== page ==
Broncos staff came to watch Friday’s 55-pass workout. How did he look? “With Peyton, his release time is important, and that’s right on target now,” said Cutcliffe. “His velocity is right on. His arm slot is right on. His accuracy’s amazing. Obviously I’m close to him, but I’ve watched him throw for almost 20 years now, and I’m really excited about what I think is going to happen. He’s going to be great when he needs to be great.”
Obviously it's a must-read, but it's not long on new information, save that Manning met with Mike and Kyle Shanahan while he was in Denver, after Washington's trade up to the second-overall draft spot had apparently taken Peyton aback.
Jacob Tamme Admits that the Presence of Peyton Manning Helped Draw him to Denver
There’s a lot of things special about Peyton. It’s a long list, but he’s a tremendous leader, he’s a great teammate. He sees things on the field that other people don’t see, and that’s what makes it a lot of fun to play with him. When you’re on the field as a group offensively, everyone’s on the same page and everyone knows — you rep it to the point in practice where you know what he’s thinking and he knows what you’re thinking and I think that guys will have a lot of fun playing that way. So he brings a lot to the table. You could just keep going on and on but he’s one of the best ever.
Peyton Manning throwing in practice session Monday near Denver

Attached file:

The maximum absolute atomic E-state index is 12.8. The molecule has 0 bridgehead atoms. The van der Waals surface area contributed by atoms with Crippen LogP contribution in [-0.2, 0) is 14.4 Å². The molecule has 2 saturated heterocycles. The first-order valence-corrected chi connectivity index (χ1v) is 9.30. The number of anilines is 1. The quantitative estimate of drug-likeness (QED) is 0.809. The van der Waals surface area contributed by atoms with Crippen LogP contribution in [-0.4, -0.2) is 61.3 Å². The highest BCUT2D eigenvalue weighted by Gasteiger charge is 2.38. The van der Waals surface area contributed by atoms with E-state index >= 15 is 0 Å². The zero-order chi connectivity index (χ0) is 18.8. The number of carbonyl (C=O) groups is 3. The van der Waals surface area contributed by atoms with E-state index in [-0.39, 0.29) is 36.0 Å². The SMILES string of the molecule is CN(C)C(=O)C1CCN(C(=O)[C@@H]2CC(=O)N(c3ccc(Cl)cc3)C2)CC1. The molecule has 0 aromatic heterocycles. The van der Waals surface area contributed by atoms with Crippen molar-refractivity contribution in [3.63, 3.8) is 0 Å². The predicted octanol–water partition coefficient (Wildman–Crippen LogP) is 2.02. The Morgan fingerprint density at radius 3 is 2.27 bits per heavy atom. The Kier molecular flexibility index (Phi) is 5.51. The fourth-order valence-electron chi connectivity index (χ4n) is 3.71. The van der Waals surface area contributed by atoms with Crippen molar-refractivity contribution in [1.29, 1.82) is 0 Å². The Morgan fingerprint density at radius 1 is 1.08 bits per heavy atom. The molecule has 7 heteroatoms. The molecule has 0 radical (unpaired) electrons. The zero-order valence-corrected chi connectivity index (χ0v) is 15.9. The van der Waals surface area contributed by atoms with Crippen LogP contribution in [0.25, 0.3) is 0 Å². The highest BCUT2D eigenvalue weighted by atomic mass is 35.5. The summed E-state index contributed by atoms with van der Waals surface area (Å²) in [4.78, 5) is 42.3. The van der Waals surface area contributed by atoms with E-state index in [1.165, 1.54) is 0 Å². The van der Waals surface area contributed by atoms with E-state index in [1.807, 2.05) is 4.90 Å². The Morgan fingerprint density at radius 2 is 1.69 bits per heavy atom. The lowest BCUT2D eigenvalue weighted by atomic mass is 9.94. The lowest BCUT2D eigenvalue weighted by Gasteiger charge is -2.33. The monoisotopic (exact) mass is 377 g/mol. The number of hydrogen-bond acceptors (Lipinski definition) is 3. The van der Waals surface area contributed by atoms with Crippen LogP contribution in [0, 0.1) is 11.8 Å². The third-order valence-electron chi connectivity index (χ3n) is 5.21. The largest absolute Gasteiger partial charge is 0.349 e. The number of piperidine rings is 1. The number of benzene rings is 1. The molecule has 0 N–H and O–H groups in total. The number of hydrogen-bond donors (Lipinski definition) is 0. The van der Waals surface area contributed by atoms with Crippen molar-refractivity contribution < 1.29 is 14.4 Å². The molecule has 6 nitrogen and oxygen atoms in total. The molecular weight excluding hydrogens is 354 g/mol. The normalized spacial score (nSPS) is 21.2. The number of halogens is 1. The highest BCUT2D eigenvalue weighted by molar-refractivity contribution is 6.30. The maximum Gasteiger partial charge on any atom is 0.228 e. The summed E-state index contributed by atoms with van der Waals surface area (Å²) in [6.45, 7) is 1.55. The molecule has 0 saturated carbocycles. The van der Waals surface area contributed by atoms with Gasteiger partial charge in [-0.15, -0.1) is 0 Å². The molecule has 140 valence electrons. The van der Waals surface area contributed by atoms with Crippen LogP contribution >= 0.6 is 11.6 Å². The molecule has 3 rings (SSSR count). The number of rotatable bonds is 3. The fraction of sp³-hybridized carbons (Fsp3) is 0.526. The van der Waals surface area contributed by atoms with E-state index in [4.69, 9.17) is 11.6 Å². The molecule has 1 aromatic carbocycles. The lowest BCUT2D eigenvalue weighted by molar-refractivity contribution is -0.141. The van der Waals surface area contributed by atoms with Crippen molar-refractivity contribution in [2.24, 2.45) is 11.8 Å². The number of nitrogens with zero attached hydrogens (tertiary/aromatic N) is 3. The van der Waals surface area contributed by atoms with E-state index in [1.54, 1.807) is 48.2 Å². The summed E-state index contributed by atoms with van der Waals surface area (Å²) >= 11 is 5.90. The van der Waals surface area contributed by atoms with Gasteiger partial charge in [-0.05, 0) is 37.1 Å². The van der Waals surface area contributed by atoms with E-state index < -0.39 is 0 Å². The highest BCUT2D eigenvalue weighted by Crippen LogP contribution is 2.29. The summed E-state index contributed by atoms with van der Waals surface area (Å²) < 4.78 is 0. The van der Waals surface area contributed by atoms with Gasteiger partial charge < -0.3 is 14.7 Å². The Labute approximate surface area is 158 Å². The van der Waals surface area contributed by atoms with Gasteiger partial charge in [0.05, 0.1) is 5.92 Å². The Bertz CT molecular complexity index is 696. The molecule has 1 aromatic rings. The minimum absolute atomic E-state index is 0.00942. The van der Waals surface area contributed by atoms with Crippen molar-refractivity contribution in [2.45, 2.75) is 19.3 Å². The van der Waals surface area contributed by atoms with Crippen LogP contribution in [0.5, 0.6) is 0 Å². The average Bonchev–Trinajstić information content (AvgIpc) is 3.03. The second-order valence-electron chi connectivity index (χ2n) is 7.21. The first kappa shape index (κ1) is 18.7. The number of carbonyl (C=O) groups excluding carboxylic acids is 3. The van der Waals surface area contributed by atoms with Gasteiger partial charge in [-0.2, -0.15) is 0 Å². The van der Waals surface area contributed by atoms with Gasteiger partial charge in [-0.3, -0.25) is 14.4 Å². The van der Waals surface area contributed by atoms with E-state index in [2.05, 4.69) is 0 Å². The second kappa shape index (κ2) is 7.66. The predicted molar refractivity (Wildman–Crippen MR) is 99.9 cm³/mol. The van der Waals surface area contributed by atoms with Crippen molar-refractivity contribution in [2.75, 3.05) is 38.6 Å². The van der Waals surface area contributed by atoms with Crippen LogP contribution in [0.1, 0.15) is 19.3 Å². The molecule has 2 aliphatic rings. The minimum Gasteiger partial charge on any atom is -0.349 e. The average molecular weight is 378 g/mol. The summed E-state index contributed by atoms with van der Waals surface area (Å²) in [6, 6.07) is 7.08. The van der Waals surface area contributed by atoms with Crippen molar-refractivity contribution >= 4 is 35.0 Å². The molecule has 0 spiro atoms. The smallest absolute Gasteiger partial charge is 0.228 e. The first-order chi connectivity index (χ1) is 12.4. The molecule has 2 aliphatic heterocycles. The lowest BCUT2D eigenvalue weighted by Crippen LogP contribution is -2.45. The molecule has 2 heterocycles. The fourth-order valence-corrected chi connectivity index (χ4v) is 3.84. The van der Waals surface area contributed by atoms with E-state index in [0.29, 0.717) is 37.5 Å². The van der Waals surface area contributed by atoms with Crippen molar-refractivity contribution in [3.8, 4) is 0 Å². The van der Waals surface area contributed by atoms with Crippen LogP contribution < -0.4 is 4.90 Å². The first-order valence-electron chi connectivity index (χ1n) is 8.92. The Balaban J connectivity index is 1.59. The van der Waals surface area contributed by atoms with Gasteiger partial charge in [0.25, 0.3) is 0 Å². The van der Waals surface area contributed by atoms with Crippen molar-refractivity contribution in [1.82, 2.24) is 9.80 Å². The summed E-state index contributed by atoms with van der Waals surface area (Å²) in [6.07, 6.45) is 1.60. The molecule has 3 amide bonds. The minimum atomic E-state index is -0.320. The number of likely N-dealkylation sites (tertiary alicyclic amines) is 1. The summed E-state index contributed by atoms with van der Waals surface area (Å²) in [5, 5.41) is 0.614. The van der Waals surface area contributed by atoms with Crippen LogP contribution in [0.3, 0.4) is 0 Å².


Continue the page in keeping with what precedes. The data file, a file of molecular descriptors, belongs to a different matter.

Manning practiced Monday at a Denver suburban-area high school in a non-team sanctioned throwing session.
Here they are, the first photos of Peyton Manning working out in Denver Broncos gear. Still surreal, right? According to Lindsay Jones, Manning worked out with J.D. Walton, Eric Decker, and Julius Thomas; Decker told LJ his injured knee is healing well, and he'll be ready for OTAs.
As Decker told LJ,
Just some drill work, talking through stuff, so he gets familiar with the verbage and the calls. The biggest thing is he wanted to get a feel for us, and a feel for being under center. He looked real good, though he probably won't admit that he's feeling good or feeling back to the way he wants to be.
Of course, CBA rules (scroll down) prevent these guys from practicing together at Dove Valley and receiving coaching, so expect this to be a daily occurrence.
Expect Broncos 2012 schedule to load up on primetime games
The early word on the Broncos’ schedule: “Our fans should get ready for more night games,” Ellis said. “Home and road.”
A team can have a maximum of six primetime games a season: four scheduled on ESPN’s Monday Night Football or NBC’s Sunday Night Football; one on the NFL Network’s Thursday Night Football and a sixth that can be flexed on NBC’s Sunday Night Football after week 10.
With Peyton Manning the toast of the league, look for the Broncos to have five primetime games on their 2012 schedule when its released. And then look for a “flexible” opponent in the final weeks.
Gonna be lots of late nights in Broncos Land this year. Of course, IAOFM will have you covered.
Bounty saga still dominating league landscape at owners meetings
Tebow and his agent, Jimmy Sexton, absolutely had a choice on where the Broncos would trade Tebow, despite Tebow’s statement that only Denver controlled that. The Jags had a better fourth-round pick on the table than the Jets were offering—by seven draft slots. The Jags were offering $500,000 more than the Jets in compensation for the advances paid on his contract. But Denver was willing to deal Tebow to either team. And it was a very difficult choice for the young quarterback, because he is from Jacksonville. But the decision made sense. The Jets wanted him more, and would use him more, ostensibly. It’s simple.